A controversial statewide student survey is still on for this spring — but the state has switched its survey vendor.
The online survey will take place from April 2 through May 31, under a new plan endorsed by the State Board of Education Wednesday.
The student survey is part of Idaho’s long-awaited rewrite of its school accountability framework. That framework includes surveys of students, parents and staff. But as a piece of Idaho’s blueprint to comply with the federal Every Student Succeeds Act, Idaho will use student surveys to help identify low-performing schools.
The state will survey students on a variety of topics, such as school safety, learning climate and the relationships between students and teachers.
But like the survey itself, the choice of a vendor has proven to be contentious. In December, state superintendent Sherri Ybarra backed away from the plan to use the Panorama Student Survey, after some administrators said they believed the survey was biased.
Ybarra recommended switching to AdvancED, a survey vendor that already does some work in Idaho schools.
During Wednesday’s State Board meeting, Ybarra pitched AdvancED as a known quantity. “Idaho has a real trust issue sometimes.”
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AdvancED also has experience with ESSA compliance. The vendor administered a similar survey in North Dakota in November, as part of that state’s ESSA plan, said Karlynn Laraway, Ybarra’s director of assessment and accountability.
It’s unclear whether the switch will affect the state’s bottom line, since it has no contract yet with AdvancED. The price tag for AdvancED’s survey is estimated at less than $20,000, Ybarra spokeswoman Allison Westfall said Wednesday. Previously, Laraway pegged the cost of the Panorama survey at less than $20,000.
Ybarra and fellow State Board members voted unanimously to switch vendors. But public comments on the switch were more mixed.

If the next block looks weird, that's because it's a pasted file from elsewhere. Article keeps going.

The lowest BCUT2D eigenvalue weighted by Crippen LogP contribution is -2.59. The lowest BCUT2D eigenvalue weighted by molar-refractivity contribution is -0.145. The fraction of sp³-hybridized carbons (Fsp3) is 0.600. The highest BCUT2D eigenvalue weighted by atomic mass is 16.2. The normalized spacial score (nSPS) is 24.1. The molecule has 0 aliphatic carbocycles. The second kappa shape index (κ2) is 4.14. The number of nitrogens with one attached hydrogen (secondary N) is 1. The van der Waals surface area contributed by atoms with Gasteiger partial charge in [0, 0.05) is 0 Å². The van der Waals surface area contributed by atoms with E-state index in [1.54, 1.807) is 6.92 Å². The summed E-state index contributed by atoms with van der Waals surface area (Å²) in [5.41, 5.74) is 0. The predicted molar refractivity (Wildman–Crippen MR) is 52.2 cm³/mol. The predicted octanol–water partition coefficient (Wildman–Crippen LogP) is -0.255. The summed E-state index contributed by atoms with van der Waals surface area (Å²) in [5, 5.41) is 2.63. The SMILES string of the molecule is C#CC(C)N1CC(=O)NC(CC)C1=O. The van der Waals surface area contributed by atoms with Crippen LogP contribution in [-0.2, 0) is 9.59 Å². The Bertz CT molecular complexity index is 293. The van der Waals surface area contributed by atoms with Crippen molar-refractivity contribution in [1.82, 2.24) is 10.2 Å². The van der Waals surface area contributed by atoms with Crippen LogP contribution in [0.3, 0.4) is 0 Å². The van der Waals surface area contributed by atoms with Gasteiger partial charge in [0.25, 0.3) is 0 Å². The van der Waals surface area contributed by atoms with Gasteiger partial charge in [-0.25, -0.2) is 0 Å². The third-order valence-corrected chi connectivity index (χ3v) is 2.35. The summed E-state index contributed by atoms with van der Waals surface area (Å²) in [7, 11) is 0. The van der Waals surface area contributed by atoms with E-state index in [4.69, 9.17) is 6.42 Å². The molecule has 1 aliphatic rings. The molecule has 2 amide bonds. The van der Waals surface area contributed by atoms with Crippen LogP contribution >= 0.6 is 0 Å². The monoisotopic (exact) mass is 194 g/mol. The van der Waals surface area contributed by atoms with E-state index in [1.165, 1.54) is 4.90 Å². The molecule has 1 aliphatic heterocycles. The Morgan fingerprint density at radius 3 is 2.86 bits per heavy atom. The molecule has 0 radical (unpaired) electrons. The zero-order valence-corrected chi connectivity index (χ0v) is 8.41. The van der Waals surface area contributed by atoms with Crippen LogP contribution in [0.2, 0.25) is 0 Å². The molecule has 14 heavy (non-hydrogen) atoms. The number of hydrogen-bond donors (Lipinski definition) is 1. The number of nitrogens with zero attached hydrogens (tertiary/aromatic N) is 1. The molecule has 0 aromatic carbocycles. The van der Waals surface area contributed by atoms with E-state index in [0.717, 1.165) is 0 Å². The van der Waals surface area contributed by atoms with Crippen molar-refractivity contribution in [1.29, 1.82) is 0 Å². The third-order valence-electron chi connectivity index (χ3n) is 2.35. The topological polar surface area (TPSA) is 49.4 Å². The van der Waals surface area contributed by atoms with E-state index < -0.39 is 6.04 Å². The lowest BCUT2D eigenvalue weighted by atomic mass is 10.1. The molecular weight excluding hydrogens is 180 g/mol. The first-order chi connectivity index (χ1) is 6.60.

A look inside the debate
In advance of Wednesday’s meeting, the State Board released a 44-page packet that included public comments on the student survey and the vendor options. The comments depict a debate not only about the choice of vendor — but about the student survey itself. Here are some highlights:
The raw numbers. The State Department of Education held a webinar on the topic in January, and gathered feedback from 60 respondents. More than two-thirds of respondents favored the move to AdvancED.
Another problematic survey? But the Boise School District isn’t sold on SDE’s new preferred survey method — an AdvancED student engagement survey. In a series of emails, Boise School District administrators said the AdvancED survey is also biased against teachers, with Superintendent Don Coberly saying the survey could cause “as many or more problems than the Panorama survey.”
Mixed reviews from lawmakers. Three House Education Committee members were split on the options.
Rep. Ryan Kerby, a New Plymouth Republican and retired school superintendent, said the AdvancED survey should provide useful data to teachers. “If we as a state want to keep beating teachers up, Panorama is the answer.”
Rep. John McCrostie, a Garden City Democrat and music teacher, said the tone of the AdvancED survey came across as jaded, or overenthusiastic. “I question how honest students could be with this survey.”
Rep. Lance Clow, R-Twin Falls, said he was unimpressed with the AdvancED survey — but seemed more concerned with what will become of the data. “How will the information be used? Is it only for the teacher and principal?”
A ‘weaponized’ survey? The short answer to that question: The SDE has said it will publicly release district- and school-level survey data, and provide more detailed results to schools.
But some administrators said they were worried about the release of student survey data — especially from a survey they consider stacked against educators. Two singled out Idaho Education News directly.
“(The Panorama) survey is a disaster waiting to happen, especially if Idaho Ed News were to get the results of a negatively slanted survey,” said Nezperce district Superintendent Dennis Kachelmier.
Madison School District superintendent Geoffrey Thomas said survey results could be “weaponized” and used against educators.
“I can just read the Idaho Ed News headlines now: ‘Idaho children do not feel cared for by their teachers!’” Thomas wrote. “I would like to say I am being facetious, but I can almost promise that given past history, the survey data will be skewed and used against all of us in the court of public opinion.”